Thermal sensors employ thermal imaging of the monitored area. These images represent the heat signatures of objects in the environment. Image processing algorithms identify and differentiate human heat signatures from other heat sources like equipment or sunlight. Once human heat signatures are isolated, a counting algorithm tracks the movement of these signatures across defined virtual lines or zones within the monitored area. Each time a heat signature crosses a virtual line, it is registered as a count.

The advantages of these systems include that they are GDPR compliant, can operate in darkness and can cover a large area.

Their disadvantages are potential overcounting or undercounting due to overlapping sensing areas, sensitivity to environmental factors like temperature and airflow. They also might struggle to distinguish between closely spaced people.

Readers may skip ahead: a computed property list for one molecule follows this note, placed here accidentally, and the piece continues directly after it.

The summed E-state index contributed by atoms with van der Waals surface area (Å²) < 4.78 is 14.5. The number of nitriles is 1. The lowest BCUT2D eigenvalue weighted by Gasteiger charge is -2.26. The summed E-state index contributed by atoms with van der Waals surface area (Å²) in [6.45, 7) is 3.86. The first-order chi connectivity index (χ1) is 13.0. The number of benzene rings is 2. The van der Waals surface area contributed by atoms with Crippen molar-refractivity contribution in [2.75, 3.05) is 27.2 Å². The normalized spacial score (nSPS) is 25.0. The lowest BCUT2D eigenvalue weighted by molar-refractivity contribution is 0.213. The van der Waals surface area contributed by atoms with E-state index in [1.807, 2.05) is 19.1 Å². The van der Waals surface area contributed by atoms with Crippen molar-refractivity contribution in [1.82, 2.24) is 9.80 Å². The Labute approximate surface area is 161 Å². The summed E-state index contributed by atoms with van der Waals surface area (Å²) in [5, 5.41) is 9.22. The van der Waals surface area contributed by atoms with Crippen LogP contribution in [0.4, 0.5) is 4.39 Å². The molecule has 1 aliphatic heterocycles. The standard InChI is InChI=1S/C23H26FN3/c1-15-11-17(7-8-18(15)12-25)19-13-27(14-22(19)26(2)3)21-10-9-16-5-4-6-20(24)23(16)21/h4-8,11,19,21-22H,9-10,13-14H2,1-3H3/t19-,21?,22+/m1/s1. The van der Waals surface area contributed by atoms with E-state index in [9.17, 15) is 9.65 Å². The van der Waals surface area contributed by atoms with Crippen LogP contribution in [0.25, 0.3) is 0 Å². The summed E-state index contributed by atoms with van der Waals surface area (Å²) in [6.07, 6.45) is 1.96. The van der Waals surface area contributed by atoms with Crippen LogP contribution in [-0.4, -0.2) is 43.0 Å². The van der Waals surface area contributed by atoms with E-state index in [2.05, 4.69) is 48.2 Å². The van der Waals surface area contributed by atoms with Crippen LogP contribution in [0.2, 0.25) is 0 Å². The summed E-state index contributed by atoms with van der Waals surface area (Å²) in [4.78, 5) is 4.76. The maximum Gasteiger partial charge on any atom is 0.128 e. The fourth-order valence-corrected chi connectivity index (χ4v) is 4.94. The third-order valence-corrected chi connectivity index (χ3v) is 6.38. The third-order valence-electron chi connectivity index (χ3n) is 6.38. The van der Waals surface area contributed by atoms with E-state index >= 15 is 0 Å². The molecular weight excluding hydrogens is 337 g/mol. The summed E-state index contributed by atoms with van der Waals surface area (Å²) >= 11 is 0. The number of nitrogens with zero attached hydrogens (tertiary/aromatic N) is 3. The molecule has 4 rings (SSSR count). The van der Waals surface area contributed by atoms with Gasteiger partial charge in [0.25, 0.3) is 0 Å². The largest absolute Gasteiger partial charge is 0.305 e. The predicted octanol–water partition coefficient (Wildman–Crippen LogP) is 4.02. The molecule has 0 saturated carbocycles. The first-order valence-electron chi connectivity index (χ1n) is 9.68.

Themal sensors typically have a lens that focuses this infrared radiation onto a detector array of microbolometers. A bolometer measures radiant heat. To do this they use a material with a temperature-dependent electrical resistance. This comprises an absorptive element, such as a thin layer of metal, connected to a thermal reservoir of constant temperature. The material used in the detector must show a large change in resistance with tiny changes in temperature. As the material is heated the resistance of the material decreases. This is related to the material's temperature coefficient of resistance (TCR) specifically its negative temperature coefficient. The material used is often amorphous silicon such as is used in solar cells.